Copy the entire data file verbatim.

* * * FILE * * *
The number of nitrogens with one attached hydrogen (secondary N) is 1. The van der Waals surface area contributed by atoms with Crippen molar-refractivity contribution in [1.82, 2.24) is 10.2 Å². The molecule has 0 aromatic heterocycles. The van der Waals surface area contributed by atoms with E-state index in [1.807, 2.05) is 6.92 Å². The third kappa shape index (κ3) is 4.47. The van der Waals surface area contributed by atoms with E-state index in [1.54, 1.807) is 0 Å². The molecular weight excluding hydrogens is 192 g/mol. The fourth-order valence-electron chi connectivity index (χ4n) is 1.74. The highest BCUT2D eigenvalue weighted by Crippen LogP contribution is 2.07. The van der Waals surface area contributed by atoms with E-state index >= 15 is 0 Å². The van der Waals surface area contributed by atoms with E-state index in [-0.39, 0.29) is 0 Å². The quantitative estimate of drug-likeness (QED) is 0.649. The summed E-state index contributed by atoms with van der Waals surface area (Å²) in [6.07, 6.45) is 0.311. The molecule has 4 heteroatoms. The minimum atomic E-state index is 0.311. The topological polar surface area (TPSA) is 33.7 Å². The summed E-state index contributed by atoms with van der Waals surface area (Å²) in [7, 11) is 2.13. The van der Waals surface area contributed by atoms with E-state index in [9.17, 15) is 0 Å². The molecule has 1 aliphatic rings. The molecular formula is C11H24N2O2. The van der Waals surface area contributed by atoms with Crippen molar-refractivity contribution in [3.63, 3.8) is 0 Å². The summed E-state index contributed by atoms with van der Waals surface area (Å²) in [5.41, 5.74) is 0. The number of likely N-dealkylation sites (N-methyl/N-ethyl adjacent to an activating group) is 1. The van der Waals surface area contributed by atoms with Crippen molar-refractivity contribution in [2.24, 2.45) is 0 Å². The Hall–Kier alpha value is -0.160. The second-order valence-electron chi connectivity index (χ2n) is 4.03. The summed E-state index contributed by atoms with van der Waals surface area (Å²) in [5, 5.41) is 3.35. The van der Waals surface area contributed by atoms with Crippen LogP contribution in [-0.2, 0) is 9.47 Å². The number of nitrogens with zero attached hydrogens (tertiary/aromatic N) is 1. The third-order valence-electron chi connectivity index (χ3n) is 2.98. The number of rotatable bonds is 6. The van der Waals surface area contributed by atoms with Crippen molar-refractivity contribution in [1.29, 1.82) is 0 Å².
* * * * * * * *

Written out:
The number of nitrogens with one attached hydrogen (secondary N) is 1. The van der Waals surface area contributed by atoms with Crippen molar-refractivity contribution in [1.82, 2.24) is 10.2 Å². The molecule has 0 aromatic heterocycles. The van der Waals surface area contributed by atoms with E-state index in [1.807, 2.05) is 6.92 Å². The third kappa shape index (κ3) is 4.47. The van der Waals surface area contributed by atoms with E-state index in [1.54, 1.807) is 0 Å². The molecular weight excluding hydrogens is 192 g/mol. The fourth-order valence-electron chi connectivity index (χ4n) is 1.74. The highest BCUT2D eigenvalue weighted by Crippen LogP contribution is 2.07. The van der Waals surface area contributed by atoms with E-state index >= 15 is 0 Å². The van der Waals surface area contributed by atoms with E-state index in [-0.39, 0.29) is 0 Å². The quantitative estimate of drug-likeness (QED) is 0.649. The summed E-state index contributed by atoms with van der Waals surface area (Å²) in [6.07, 6.45) is 0.311. The molecule has 4 heteroatoms. The minimum atomic E-state index is 0.311. The topological polar surface area (TPSA) is 33.7 Å². The summed E-state index contributed by atoms with van der Waals surface area (Å²) in [7, 11) is 2.13. The van der Waals surface area contributed by atoms with E-state index in [9.17, 15) is 0 Å². The molecule has 1 aliphatic rings. The molecular formula is C11H24N2O2. The van der Waals surface area contributed by atoms with Crippen molar-refractivity contribution in [3.63, 3.8) is 0 Å². The summed E-state index contributed by atoms with van der Waals surface area (Å²) in [5.41, 5.74) is 0. The number of likely N-dealkylation sites (N-methyl/N-ethyl adjacent to an activating group) is 1. The van der Waals surface area contributed by atoms with Crippen molar-refractivity contribution in [2.24, 2.45) is 0 Å². The Hall–Kier alpha value is -0.160. The second-order valence-electron chi connectivity index (χ2n) is 4.03. The summed E-state index contributed by atoms with van der Waals surface area (Å²) in [5, 5.41) is 3.35. The van der Waals surface area contributed by atoms with Crippen LogP contribution in [-0.2, 0) is 9.47 Å². The number of nitrogens with zero attached hydrogens (tertiary/aromatic N) is 1. The third-order valence-electron chi connectivity index (χ3n) is 2.98. The number of rotatable bonds is 6. The van der Waals surface area contributed by atoms with Crippen molar-refractivity contribution in [1.29, 1.82) is 0 Å².